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Natural and stress-induced effects on leaf spectral reflectance in Ontario species

AuthorsMohammed, G. H.; Noland, Thomas L.; Irving, P. H.; Sampson, P. H.; Zarco-Tejada, Pablo J. ; Miller, John R.
KeywordsEffect of stress
Spectral reflectance
Issue Date2000
PublisherOntario Ministry of Natural Resources
CitationForest research report, no. 156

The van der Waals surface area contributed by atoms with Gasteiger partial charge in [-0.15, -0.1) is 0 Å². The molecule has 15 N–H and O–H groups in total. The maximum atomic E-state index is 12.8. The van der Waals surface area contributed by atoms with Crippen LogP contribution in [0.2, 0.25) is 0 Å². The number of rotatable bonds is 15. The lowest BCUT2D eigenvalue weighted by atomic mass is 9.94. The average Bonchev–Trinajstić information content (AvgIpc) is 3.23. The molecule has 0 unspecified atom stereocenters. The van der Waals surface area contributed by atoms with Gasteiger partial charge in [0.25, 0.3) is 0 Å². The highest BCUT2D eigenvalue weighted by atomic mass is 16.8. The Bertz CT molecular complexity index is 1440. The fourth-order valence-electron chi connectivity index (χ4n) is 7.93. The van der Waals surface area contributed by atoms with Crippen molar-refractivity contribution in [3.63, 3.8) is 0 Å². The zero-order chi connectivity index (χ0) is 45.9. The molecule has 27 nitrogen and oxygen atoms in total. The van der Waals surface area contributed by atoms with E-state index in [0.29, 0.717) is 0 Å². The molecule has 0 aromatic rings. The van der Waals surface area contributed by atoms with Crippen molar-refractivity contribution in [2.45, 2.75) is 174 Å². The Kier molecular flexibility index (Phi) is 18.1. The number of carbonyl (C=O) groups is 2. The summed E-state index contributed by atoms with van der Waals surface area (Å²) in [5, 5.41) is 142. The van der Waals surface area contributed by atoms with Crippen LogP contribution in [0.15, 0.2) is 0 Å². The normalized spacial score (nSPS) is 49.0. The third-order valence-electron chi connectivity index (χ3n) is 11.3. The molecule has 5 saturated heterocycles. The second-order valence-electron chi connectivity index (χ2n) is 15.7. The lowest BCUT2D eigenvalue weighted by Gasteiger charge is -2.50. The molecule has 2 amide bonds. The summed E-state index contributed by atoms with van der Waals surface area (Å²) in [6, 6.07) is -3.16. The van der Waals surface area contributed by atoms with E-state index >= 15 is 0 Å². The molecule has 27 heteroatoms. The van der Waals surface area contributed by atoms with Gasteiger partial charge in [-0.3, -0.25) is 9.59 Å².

AbstractThis study explores some of the biological factors influencing leaf-based spectral reflectance, and endeavours to answer the questions: (1) Can Ontario plant species be satisfactorily distinguished by their leaf spectra? (2) Can spectral properties be used to identify physiological strain in plants before visual symptoms appear? and (3) How strongly do factors other than species and stress affect spectral properties? Forty-four species were examined for species effects. Some general patterns were revealed, including: low reflectance in the near infrared region for conifers compared to broadleaved species; higher reflectance in the blue wavebands for species with blue hues in their foliage; and more rapid decay of the green spectral peak in deciduous tree and shrub species. However, the influence of species was easily superceded by other factors, such as leaf age, leaf side, and stress status. The effects of stresses such as senescence and herbicide on leaf reflectance were evident prior to the appearance of visual symptoms such as chlorosis, browning, and reduced growth. The application of spectral indices was a useful means to quantify previsual changes in spectral reflectance. The red edge inflection point was well correlated with chlorophyll content, confirming previous studies. Pooling a range of coniferous species and stock types, the Photochemical Reflectance Index (PRI) was a promising early indicator of strain which may have broad application; within species, additional indices were useful. Normalized difference vegetation indices (NDVI) had limited correlation to pigments and other physiological indicators of stress status. Altogether, 11 indices reported in the literature were tested. These findings suggest that leaf reflectance may be an effective early indicator of physiological strain, and underpin our efforts to develop monitoring tools at remote scales to aid sustainable forest management.
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